SF economist says marriage ban costs city 

An economist for the city of San Francisco says prohibiting same-sex couples from getting married hurts the city's finances.

Chief city economist Edmund Egan testified Thursday that municipal coffers would benefit if the gay marriage ban was struck down because married people accumulate more wealth and have more to spend on property and consumer goods.

Egan is testifying in a federal trial on a lawsuit challenging Proposition 8, a ballot measure approved by voters in 2008.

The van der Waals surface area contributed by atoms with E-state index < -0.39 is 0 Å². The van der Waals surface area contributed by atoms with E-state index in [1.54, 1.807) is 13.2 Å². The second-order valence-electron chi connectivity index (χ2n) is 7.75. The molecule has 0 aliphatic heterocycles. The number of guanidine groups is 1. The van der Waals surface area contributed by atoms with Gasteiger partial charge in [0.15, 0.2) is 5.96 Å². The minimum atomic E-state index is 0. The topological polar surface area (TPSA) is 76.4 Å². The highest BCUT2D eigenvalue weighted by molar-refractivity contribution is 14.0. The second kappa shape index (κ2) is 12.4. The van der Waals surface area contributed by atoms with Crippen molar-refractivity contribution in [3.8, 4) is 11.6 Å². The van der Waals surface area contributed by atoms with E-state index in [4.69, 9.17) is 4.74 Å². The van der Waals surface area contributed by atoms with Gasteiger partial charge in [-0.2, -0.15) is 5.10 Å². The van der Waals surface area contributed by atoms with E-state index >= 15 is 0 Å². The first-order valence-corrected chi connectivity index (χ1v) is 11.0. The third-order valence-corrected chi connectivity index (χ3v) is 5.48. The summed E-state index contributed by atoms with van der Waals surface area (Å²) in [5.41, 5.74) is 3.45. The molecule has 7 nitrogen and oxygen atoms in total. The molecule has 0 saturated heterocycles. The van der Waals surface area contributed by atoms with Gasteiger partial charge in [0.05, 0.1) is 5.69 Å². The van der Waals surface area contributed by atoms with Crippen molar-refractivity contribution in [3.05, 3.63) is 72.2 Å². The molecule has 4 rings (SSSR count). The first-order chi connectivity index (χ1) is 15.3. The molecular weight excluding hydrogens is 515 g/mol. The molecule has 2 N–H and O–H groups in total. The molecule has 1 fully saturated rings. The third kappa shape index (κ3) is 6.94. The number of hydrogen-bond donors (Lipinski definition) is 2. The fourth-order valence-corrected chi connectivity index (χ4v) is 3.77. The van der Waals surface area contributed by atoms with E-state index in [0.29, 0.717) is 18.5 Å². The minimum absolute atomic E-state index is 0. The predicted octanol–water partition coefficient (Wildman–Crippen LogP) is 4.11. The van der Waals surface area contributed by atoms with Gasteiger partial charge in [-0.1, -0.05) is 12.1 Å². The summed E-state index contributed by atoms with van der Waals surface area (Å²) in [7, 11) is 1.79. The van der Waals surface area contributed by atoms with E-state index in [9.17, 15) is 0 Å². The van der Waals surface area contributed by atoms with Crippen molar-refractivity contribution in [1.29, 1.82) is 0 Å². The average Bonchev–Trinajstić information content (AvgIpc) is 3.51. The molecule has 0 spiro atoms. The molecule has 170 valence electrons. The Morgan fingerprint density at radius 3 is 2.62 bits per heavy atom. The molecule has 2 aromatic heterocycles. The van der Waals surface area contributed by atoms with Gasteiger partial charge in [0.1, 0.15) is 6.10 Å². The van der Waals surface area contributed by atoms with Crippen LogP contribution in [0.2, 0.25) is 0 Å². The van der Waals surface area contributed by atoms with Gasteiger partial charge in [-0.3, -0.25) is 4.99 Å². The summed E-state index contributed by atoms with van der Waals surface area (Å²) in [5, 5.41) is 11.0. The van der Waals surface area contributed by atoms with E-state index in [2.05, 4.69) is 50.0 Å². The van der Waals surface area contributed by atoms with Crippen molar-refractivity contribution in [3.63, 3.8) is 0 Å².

The city was allowed to join the lawsuit to demonstrate that governments bear some of the costs of the ban.

Egan says the city also has to spend more on health care for uninsured workers because same-sex couples are not always covered under their partner's employee health care plans.

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